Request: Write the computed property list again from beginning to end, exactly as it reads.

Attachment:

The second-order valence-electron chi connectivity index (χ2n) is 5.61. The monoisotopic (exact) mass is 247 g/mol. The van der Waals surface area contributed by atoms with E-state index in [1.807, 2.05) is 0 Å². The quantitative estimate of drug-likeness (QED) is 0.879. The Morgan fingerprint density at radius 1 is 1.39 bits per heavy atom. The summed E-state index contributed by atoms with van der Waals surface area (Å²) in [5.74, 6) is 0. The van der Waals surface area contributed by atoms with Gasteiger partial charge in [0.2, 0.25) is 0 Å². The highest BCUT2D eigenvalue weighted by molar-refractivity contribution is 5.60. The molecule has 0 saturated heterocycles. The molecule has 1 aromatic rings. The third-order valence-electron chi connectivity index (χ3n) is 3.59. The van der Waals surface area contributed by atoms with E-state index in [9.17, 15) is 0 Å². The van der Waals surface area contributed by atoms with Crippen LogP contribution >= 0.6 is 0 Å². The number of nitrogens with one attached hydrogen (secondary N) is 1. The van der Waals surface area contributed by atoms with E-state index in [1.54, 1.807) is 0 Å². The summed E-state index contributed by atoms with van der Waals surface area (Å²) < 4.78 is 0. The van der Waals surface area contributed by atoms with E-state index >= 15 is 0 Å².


The second-order valence-electron chi connectivity index (χ2n) is 5.61. The monoisotopic (exact) mass is 247 g/mol. The van der Waals surface area contributed by atoms with E-state index in [1.807, 2.05) is 0 Å². The quantitative estimate of drug-likeness (QED) is 0.879. The Morgan fingerprint density at radius 1 is 1.39 bits per heavy atom. The summed E-state index contributed by atoms with van der Waals surface area (Å²) in [5.74, 6) is 0. The van der Waals surface area contributed by atoms with Gasteiger partial charge in [0.2, 0.25) is 0 Å². The highest BCUT2D eigenvalue weighted by molar-refractivity contribution is 5.60. The molecule has 0 saturated heterocycles. The molecule has 1 aromatic rings. The third-order valence-electron chi connectivity index (χ3n) is 3.59. The van der Waals surface area contributed by atoms with E-state index in [9.17, 15) is 0 Å². The van der Waals surface area contributed by atoms with Crippen LogP contribution >= 0.6 is 0 Å². The number of nitrogens with one attached hydrogen (secondary N) is 1. The van der Waals surface area contributed by atoms with E-state index in [1.54, 1.807) is 0 Å². The summed E-state index contributed by atoms with van der Waals surface area (Å²) < 4.78 is 0. The van der Waals surface area contributed by atoms with E-state index >= 15 is 0 Å².